“The major environmental training gap relates to greenhouse gas emissions measurement and mitigation,” says Mehta. “Many respondents expressed concerns about a lack of standard processes around emissions measurement. Many also said they need more training in the various environmental technologies/services available to address emissions priorities. A significant number of respondents expressed similar concerns around measuring water use and pollution.”
There was broad consensus from survey respondents that there was not enough training in understanding and managing social risk, with an emphasis on stakeholder relations.
“The demand here is for training on more than just consultation processes and standards,” says Mehta. “Employees want to learn negotiation techniques to help come to terms with various stakeholders. They are also looking for training in how to better empathize with their counterparties in negotiations to better understand their needs. Teaching these sorts of soft management skills is very difficult but extremely important for managing project approval risk and reputational risk.”
Executives and ESG professionals are taking a variety of approaches to fill in knowledge gaps hindering successful implementation of their ESG programs. One strategy is to bring in outside help. Over half of respondents said they used consulting services in developing their ESG strategy. Around one-quarter of respondents said their organization had tapped into legal and accounting services for advice, while around 30 per cent brought in outside engineering support.
Almost half of ESG professionals said they regularly interacted with professionals from other companies to share best practices.
“It’s always important to engage with professional services who can offer different perspectives and insight when embarking on major initiatives like integrating ESG throughout an organization,” says Mehta. “It can confirm you are on the right track, or help you alter course towards a better result. But survey respondents told us ultimately ESG is too important to the future success of the company to be outsourced. They want the skill sets needed to develop and adjust strategy and integrate that strategy throughout operations internalized.”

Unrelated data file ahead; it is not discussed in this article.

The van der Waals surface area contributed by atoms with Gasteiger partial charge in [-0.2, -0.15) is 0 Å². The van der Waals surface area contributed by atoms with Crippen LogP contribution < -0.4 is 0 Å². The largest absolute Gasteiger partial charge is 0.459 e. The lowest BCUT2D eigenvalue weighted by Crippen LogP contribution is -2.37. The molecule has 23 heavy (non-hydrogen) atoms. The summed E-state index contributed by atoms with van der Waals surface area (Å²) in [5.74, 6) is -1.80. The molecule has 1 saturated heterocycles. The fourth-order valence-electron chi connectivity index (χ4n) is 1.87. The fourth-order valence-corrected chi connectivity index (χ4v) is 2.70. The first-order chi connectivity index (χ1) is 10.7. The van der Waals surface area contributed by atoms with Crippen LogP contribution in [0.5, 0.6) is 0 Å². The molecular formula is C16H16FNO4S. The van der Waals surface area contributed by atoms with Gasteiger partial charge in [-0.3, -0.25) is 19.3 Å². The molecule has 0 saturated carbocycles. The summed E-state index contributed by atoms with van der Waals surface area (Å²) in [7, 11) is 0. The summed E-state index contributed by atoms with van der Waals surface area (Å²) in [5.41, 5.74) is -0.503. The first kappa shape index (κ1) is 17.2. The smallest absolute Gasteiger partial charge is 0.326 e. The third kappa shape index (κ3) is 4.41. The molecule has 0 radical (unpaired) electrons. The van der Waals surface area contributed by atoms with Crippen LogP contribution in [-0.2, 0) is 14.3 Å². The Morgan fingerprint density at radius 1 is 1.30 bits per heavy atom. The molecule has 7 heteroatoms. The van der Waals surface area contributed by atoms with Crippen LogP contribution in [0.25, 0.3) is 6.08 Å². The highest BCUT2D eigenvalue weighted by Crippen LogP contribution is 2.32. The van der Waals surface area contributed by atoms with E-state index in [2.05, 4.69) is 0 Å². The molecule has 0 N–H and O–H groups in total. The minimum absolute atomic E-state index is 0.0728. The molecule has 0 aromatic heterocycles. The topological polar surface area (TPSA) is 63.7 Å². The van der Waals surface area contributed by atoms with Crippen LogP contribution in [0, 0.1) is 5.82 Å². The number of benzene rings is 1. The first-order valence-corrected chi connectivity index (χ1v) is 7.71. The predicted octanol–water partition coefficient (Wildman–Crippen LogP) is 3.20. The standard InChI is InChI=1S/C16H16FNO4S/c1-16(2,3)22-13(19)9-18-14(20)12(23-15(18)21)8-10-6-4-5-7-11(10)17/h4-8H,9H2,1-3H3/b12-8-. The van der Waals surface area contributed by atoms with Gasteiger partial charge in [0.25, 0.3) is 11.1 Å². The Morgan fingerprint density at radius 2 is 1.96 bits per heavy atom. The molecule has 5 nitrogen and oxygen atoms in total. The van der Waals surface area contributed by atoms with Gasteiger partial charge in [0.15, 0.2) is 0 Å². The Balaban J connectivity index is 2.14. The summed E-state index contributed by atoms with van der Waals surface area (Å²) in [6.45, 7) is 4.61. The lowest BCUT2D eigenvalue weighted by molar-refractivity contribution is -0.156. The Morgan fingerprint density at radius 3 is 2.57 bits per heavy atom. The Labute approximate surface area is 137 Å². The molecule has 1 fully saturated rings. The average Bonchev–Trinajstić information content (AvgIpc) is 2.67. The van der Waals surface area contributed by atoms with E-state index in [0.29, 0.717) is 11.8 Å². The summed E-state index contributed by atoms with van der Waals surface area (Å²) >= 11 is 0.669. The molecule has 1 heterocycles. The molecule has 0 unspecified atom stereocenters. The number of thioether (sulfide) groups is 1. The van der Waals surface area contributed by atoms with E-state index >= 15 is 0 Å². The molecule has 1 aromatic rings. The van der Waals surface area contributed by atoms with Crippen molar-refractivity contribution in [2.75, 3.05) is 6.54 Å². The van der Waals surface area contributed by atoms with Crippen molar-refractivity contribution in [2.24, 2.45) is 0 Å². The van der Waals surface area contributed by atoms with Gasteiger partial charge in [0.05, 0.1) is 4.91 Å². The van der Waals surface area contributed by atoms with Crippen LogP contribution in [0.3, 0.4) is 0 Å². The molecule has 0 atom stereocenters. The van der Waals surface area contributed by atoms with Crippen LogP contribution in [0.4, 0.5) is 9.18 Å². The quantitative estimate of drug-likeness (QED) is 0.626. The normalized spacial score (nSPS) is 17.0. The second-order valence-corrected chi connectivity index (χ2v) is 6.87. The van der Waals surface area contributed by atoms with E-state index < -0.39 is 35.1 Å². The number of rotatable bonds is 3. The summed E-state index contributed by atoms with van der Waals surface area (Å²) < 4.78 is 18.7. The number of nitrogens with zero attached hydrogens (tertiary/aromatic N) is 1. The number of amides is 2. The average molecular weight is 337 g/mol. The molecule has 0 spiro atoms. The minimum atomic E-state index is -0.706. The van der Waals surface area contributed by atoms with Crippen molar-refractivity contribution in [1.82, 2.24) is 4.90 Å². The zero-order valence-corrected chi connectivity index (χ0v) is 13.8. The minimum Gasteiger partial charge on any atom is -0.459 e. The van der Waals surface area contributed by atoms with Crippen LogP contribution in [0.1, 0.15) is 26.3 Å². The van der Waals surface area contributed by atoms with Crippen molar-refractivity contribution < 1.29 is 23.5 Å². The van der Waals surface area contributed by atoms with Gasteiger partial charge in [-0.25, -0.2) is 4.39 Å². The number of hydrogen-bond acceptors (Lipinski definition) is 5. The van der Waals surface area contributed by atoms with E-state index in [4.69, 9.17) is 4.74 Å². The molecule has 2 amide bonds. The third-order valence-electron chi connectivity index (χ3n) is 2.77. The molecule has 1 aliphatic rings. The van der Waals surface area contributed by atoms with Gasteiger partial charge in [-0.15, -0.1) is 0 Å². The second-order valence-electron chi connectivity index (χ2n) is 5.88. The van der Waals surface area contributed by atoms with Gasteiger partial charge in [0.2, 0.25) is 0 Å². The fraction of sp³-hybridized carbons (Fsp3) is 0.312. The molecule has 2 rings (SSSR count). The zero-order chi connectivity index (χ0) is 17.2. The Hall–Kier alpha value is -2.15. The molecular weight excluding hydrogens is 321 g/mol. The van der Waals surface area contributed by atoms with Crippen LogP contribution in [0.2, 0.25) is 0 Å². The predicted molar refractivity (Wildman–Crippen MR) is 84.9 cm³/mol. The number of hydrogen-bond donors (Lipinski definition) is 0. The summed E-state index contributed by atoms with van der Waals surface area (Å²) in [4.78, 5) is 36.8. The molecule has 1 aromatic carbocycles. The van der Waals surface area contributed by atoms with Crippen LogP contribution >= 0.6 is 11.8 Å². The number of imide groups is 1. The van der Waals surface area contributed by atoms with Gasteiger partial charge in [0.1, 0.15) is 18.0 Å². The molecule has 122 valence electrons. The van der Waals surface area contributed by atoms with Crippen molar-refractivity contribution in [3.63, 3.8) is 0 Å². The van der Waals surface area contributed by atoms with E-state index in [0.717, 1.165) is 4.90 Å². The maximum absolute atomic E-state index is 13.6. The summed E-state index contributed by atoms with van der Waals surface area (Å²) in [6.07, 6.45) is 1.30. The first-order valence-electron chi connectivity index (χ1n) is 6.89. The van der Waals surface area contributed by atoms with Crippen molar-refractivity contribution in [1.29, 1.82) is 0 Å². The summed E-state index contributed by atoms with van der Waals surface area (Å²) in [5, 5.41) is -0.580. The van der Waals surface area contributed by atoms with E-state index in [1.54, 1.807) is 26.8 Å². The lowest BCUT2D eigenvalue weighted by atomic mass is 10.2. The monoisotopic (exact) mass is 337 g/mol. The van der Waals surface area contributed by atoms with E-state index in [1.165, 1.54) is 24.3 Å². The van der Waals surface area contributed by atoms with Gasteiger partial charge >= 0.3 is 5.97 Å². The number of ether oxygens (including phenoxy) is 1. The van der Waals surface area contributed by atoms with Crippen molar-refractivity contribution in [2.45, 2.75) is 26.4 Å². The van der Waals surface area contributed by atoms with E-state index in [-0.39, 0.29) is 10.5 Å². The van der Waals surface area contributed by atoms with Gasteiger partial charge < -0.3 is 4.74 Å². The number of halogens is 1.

The Daily Oil Bulletin ESG Executive & Professional Survey was sponsored by Bennett Jones and completed from Oct. 15 to Nov. 20, 2020. There were over 150 responses, with 35 per cent executives/board members; 30 per cent senior managers/managers; 25 per cent ESG professionals and specialists; and the remainder consultants and related occupations.
Fact Box: What industry said
- We need training on emissions methodologies — there’s too much self-training and trying to figure it out as we go.
- Focused third party training specific to the elements of ESG and even the "triple bottom line" is required. There are not many folks out there building that teaching capacity.
- Training on how to integrate sustainability/ESG into day-to-day operations and how sustainability helps elevate the bottom line is missing.
- Overall education of the company in environmental matters is required. Regulations are especially challenging right now as they seem to change frequently.
- There needs to be more sharing and collaboration within the industry of ESG activities that are working, not working, should work and need to be worked on.
- ESG professionals talk to each other a lot. They need to spend more time educating and working with non-ESG professionals.
Want to learn more about ESG?
Environmental, social and governance (ESG) risks are coming to the forefront in the oil and gas industry as companies across the supply chain work to successfully navigate the changing energy landscape. In late 2020 the Daily Oil Bulletin, in partnership with law firm Bennett Jones, surveyed executives and ESG professionals to understand the progress being made in integrating ESG into business operations, and what is needed to push ESG forward. This five-part series outlines those survey results.